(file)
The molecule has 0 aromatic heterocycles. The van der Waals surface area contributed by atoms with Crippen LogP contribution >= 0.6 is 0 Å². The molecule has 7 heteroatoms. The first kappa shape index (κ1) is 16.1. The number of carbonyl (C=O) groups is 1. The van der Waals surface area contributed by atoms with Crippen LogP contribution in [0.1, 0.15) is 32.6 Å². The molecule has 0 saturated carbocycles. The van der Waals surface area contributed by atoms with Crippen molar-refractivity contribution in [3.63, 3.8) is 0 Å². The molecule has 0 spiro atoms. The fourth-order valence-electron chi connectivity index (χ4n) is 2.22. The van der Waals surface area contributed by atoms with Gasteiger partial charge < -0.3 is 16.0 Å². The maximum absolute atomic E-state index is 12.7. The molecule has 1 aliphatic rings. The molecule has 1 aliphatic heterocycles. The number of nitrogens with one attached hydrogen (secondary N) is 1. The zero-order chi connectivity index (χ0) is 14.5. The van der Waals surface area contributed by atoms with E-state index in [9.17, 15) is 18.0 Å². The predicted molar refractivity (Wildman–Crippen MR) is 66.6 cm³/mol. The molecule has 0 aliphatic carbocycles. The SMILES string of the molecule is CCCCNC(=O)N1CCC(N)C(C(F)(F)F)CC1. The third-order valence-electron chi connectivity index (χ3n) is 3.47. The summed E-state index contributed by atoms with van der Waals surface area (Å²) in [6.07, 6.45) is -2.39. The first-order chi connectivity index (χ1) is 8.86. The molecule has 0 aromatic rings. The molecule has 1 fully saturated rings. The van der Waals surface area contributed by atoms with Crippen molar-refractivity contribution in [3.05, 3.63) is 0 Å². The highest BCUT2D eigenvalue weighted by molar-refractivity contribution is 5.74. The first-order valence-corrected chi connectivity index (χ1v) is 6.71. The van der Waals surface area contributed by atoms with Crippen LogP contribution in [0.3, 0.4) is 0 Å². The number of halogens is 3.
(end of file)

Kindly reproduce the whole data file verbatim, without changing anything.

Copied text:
The molecule has 0 aromatic heterocycles. The van der Waals surface area contributed by atoms with Crippen LogP contribution >= 0.6 is 0 Å². The molecule has 7 heteroatoms. The first kappa shape index (κ1) is 16.1. The number of carbonyl (C=O) groups is 1. The van der Waals surface area contributed by atoms with Crippen LogP contribution in [0.1, 0.15) is 32.6 Å². The molecule has 0 saturated carbocycles. The van der Waals surface area contributed by atoms with Crippen molar-refractivity contribution in [3.63, 3.8) is 0 Å². The molecule has 0 spiro atoms. The fourth-order valence-electron chi connectivity index (χ4n) is 2.22. The van der Waals surface area contributed by atoms with Gasteiger partial charge < -0.3 is 16.0 Å². The maximum absolute atomic E-state index is 12.7. The molecule has 1 aliphatic rings. The molecule has 1 aliphatic heterocycles. The number of nitrogens with one attached hydrogen (secondary N) is 1. The zero-order chi connectivity index (χ0) is 14.5. The van der Waals surface area contributed by atoms with E-state index in [9.17, 15) is 18.0 Å². The predicted molar refractivity (Wildman–Crippen MR) is 66.6 cm³/mol. The molecule has 0 aliphatic carbocycles. The SMILES string of the molecule is CCCCNC(=O)N1CCC(N)C(C(F)(F)F)CC1. The third-order valence-electron chi connectivity index (χ3n) is 3.47. The summed E-state index contributed by atoms with van der Waals surface area (Å²) in [6.07, 6.45) is -2.39. The first-order chi connectivity index (χ1) is 8.86. The molecule has 0 aromatic rings. The molecule has 1 fully saturated rings. The van der Waals surface area contributed by atoms with Crippen molar-refractivity contribution in [3.05, 3.63) is 0 Å². The highest BCUT2D eigenvalue weighted by molar-refractivity contribution is 5.74. The first-order valence-corrected chi connectivity index (χ1v) is 6.71. The van der Waals surface area contributed by atoms with Crippen LogP contribution in [0.3, 0.4) is 0 Å². The number of halogens is 3.